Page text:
Frank McCabe was looking to change the routine. For years, he traveled more than 45 minutes to take his autistic son, Frankie, to the nearest applied learning center in Peabody. McCabe, like many parents struggling to raise a child with autism, needed the help of certified professionals to educate his son, but the long drive was difficult.
Eventually, the stars began to align and he found a better way.
McCabe, along with three lifelong friends from Lowell, realized a dream this past spring when they opened the PrideStar Center for Applied Learning in their hometown. Since then, PCAL has provided educational, recreational and practical life skills training to children and young adults with autism and other neurological, behavioral and cognitive disorders, as well as support and guidance for their families. The programs are offered after school, over the summer, or during holidays to supplement — not replace — a traditional education.
For McCabe, serving as the executive vice president of PCAL is about providing the opportunity of a lifetime to his 13-year-old son.
“As I parent, I wanted to give back and do something good for him,” McCabe says. “It’s a good mission of work. Working parents need a place, a safe haven where they can get quality programming, where these kids get help from registered, licensed professionals who do this for a living.”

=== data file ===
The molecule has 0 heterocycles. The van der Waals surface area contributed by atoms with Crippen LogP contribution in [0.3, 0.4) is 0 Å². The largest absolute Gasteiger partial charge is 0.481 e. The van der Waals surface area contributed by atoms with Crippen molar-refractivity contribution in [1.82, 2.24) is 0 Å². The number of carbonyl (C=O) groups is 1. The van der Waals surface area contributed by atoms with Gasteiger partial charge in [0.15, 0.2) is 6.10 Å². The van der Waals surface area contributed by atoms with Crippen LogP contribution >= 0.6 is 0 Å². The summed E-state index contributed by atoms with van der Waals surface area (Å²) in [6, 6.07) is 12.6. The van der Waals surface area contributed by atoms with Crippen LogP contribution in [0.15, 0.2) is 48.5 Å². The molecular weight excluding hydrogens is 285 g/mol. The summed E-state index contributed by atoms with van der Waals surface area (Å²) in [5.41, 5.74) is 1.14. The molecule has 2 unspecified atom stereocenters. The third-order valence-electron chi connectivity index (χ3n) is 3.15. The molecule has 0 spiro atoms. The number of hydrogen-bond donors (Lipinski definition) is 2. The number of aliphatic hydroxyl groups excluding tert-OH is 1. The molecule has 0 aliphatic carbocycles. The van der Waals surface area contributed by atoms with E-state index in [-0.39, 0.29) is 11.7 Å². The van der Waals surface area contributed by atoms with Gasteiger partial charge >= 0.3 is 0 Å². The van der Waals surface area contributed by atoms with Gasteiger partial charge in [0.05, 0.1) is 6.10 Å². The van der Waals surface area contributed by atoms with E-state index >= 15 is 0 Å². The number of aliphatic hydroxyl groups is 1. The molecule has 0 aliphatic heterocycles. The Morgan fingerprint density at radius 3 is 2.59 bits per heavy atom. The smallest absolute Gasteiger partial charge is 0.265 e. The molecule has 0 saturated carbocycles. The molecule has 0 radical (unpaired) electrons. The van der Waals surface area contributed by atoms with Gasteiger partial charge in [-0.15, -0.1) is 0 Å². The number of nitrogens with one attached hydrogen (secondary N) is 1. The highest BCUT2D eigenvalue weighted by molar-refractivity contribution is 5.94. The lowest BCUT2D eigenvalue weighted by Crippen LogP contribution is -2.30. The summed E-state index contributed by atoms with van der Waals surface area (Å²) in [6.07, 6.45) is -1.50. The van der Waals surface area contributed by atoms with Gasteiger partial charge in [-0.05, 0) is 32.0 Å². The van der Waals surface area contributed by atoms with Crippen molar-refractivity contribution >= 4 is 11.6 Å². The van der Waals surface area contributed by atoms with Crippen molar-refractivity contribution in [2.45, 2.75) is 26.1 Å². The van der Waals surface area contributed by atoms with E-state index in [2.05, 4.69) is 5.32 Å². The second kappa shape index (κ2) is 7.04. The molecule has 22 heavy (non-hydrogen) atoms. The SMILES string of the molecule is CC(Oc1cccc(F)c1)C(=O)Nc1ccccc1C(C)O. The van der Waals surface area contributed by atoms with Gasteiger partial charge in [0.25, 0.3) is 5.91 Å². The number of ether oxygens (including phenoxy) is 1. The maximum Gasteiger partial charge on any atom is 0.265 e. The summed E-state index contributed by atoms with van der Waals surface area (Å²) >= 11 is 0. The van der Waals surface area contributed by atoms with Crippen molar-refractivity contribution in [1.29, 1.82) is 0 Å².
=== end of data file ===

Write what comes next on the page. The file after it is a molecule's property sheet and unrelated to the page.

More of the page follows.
For David Daly, CEO of PrideStar EMS, and co-founder and chairman of PCAL, helping oversee the business end of the project gave him an opportunity to help McCabe, one of his oldest and closest friends. For Lyn Snow, the center’s executive director, the project served as the culmination of a lifetime of work in special education. For Chief Financial Officer Jonathan Miller, the center provided the opportunity to convert his volunteer efforts into a full-time job.
The quartet agreed that founding the organization in their hometown was important.
“We’re all Lowell lovers,” Snow says. “Lowell is a big city, but it’s also such a small town. Because we’re from here, so many people have reached out to us. One of our missions is to be able to strengthen this community.”
Another PCAL mission is to teach young people, ages 3 to 22, day-to-day life skills such as cooking and cleaning in order to improve their ability to live independently.
“We’re able to take a population of kids and bring them to be more of a productive population,” Snow says. “We want to give them the skills they need to get a job and live on their own.”
The thoughtfully-planned layout of the center, which looks more like the inside of a house, facilitates the education PCAL provides. There’s a mock apartment upstairs where participants can learn to make beds and clean rooms. Across the hall, there’s a full kitchen. Downstairs, a recreation room, a quiet sensory room, and rooms for educational purposes where they work with credentialed professionals.
Since every situation is unique, the training is personally tailored to the family and the needs of each client. The PCAL staff holds regular meetings with families to keep them up to date and to bring parents together since, as Snow acknowledges, “having a child with autism is often isolating.”
More PCAL centers based on the Lowell model are possible in the future.
“I can foresee these centers up and down I-495,” Miller says. “There’s just such a need.”
In the meantime, the center in Lowell continues to grow, receiving as many as three to five referrals per week. Their work has already paid dividends.
“To see the children come in and out of the center, knowing that we’re having such a positive impact on their lives and the lives of their families,” Daly says, “that’s the most rewarding feeling for me.”
PrideStar Center for Applied Learning